Test Design Techniques Manual Software Testers Need to Know

by René Ceelen, on October 4, 2022

Even if your team is fully onboard with investing in software testing, the realities of budgets, schedules, and resource availability still means it can be difficult to evaluate every aspect of your software design.

That’s where test design methodologies come into play.

Using a test design methodology is a way to create fewer, more robust tests while ensuring broad requirements coverage. Testing methodologies can also help introduce the consistency your organization needs to produce secure, fit-for-purpose software.

So what are some of the common test design methodologies, and how can your team put these techniques into practice? Let’s dive in.

Why Is Proper Test Design Important for Your Software Testing?

Before we dive into specific test design methods, it's important to have your team on the same page about what test design is and why it is key to effective software testing.

Test design happens at the beginning of the quality assurance (QA) process or prior to each test run. At this stage, testing teams create test scenarios based on functional and nonfunctional requirements, outline the structure of testing to be conducted, and begin to organize the testing schedule based on approach (i.e., automated, manual, or both).

Test methodologies can be used to make this phase of software testing easy by ensuring teams follow best practices, develop consistent test cases, and provide adequate coverage for the testing phase.

5 Test Design Methods and Techniques Your Team Should Consider

There is no one-size-fits-all test design methodology. Instead, your team can move from one to the next based on the type of testing to be performed and the software to be evaluated.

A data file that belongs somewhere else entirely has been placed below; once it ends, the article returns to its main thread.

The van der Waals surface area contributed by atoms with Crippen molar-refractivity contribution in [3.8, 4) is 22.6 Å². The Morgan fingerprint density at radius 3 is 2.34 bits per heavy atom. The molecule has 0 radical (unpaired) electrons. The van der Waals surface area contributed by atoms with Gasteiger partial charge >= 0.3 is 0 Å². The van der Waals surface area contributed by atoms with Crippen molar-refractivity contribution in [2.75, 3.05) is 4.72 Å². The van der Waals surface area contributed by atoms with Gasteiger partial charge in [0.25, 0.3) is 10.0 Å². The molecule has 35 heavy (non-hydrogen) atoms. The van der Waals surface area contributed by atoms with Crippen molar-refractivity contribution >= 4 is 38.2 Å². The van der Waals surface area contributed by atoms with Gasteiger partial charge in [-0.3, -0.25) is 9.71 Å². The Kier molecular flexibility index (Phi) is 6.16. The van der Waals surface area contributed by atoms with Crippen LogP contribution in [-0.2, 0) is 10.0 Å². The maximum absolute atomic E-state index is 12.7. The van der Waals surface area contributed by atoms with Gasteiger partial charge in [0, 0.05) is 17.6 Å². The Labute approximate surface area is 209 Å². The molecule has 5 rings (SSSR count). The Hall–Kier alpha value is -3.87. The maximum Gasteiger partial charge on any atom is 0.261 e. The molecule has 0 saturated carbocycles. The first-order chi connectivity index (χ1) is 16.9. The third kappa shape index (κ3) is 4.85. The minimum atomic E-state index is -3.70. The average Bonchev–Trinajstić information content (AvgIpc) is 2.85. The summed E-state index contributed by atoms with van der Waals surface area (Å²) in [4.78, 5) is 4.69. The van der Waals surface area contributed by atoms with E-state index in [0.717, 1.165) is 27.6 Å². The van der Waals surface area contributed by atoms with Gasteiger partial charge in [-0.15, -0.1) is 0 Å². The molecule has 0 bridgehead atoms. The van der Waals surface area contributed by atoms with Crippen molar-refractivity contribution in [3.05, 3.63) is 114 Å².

To help your team get started, here are five of the most common test design methods out there:

1. Boundary-Value Analysis (BVA)

A form of black-box testing, BVA relies on the concept that most software errors are caused by issues near the extremes of possible inputs to a given field or function. Instead of just using test cases that represent the most common inputs, BVA also introduces inputs that are found at the “boundaries” of the range of what is possible.

For example, if the range of possible inputs is 0 to 1,000, values such as 0, 999, -1, and 1,001 will be attempted.

2. Decision Table Testing

Also known as a cause-effect table, decision table testing involves documenting each desired outcome and creating a table for all the fields needed to create the expected outcome. This approach helps teams ensure that they identify all necessary variables and conditions needed for the software to perform as expected.

3. Path Coverage

Path coverage is an in-depth analysis of each line of code that creates a module or function and then compares it against the test cases to ensure it meets each possible scenario (or “path”). 

4. Error Guessing

This test design methodology relies on the software testing team having experience with the types of errors that could be present in the underlying code. Testers use their experience to guess the potentially problematic parts of the software and then design test cases to match.

5. Exploratory Testing

Exploratory testing is more of a philosophy than a structured test design process. With this approach, testers rely on hands-on evaluation and “exploration” of the software without formal test cases. Testers evaluate, test, and check functionality on the fly, trying to replicate the actions end users would make. Specific tests and results are still recorded when done.

Take Your Test Design to the Next Level

No matter what test design approach your team utilizes, having a test management tool that makes it easy to create, store, track, and sequence test runs is vital to keep your team on track, on schedule, and collaborating, no matter your industry or the size of your portfolio.

In fact, these are the exact features TestMonitor is designed to deliver, created by software testers for software testers. TestMonitor provides an industry-leading, secure, cloud-enabled platform that gives your team the tools they need to elevate software testing.

Are you ready to empower your team to perform more efficient and effective software testing? Get started with a free trial of TestMonitor today.

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